Calculating Child Support
How much will my child support be?
To determine the correct child support amount, the court uses a "statewide uniform guideline formula". The most important components of the fomula are:
- the number of children involved
- both parents' incomes
- the amount of time each parent spends with the child ("visitation")
The guideline formula uses both parents’ average after-tax income. Income is money from almost any source including, but not limited to:
- Wages (including tips, bonuses, commissions)
- Unemployment benefits
- Certain disability benefits
- Worker's Compensation
- Interest income on savings accounts and other investments
- The judge may impute income to either parent. Imputed income is the amount of money a parent is able to earn, instead of the parent’s actual income.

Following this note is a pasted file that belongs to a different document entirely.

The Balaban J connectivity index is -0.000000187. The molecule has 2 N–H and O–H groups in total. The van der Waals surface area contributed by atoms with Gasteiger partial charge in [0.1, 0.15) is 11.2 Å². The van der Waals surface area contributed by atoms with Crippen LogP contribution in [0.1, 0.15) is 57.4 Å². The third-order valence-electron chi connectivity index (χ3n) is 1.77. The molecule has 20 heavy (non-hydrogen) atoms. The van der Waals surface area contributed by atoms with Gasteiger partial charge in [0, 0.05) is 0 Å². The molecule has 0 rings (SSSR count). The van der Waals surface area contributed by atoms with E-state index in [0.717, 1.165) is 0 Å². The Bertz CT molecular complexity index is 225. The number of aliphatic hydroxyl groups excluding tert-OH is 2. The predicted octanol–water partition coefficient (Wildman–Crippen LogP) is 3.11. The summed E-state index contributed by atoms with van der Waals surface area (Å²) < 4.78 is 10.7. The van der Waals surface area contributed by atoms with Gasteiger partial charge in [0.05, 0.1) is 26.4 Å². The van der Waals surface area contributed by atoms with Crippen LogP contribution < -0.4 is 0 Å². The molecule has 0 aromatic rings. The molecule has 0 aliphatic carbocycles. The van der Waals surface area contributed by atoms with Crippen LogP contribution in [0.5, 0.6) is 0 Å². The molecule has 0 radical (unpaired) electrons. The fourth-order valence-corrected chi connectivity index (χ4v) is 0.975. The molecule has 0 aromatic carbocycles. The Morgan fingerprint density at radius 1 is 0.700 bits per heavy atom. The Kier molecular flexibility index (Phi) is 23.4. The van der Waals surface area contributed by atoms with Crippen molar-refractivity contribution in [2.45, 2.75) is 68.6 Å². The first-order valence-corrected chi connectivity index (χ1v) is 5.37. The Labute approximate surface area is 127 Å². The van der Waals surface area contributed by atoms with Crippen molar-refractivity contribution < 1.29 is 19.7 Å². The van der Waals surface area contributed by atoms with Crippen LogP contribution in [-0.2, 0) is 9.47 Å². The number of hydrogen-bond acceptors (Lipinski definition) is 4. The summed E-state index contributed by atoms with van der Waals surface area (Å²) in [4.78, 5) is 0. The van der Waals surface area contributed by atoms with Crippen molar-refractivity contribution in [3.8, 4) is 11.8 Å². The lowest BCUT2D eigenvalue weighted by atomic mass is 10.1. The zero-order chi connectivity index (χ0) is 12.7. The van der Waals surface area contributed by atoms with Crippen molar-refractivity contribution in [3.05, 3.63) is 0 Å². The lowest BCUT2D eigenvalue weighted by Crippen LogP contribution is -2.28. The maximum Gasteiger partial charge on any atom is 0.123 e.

The following are deducted from earnings:
- Mandatory union dues and retirement contributions
- Health insurance
- Child and spousal support ordered and being paid
The court may allow deductions such as:
- Job-related expenses
- Extraordinary health expenses
- Uninsured major losses
- Expenses of either parent’s other child(ren)
Time the child spends with each parent is a factor used to calculate child support. DCSS considers the actual amount of time spent with each parent rather than the amount of time granted in a custody and visitation or other court-orders. This ensures that child support orders are right-sized for the current circumstances and needs of the parties.
When the amount of time spent with either parent changes, that information should be reported to DCSS as a change in circumstance.
To run an estimate of your support click here.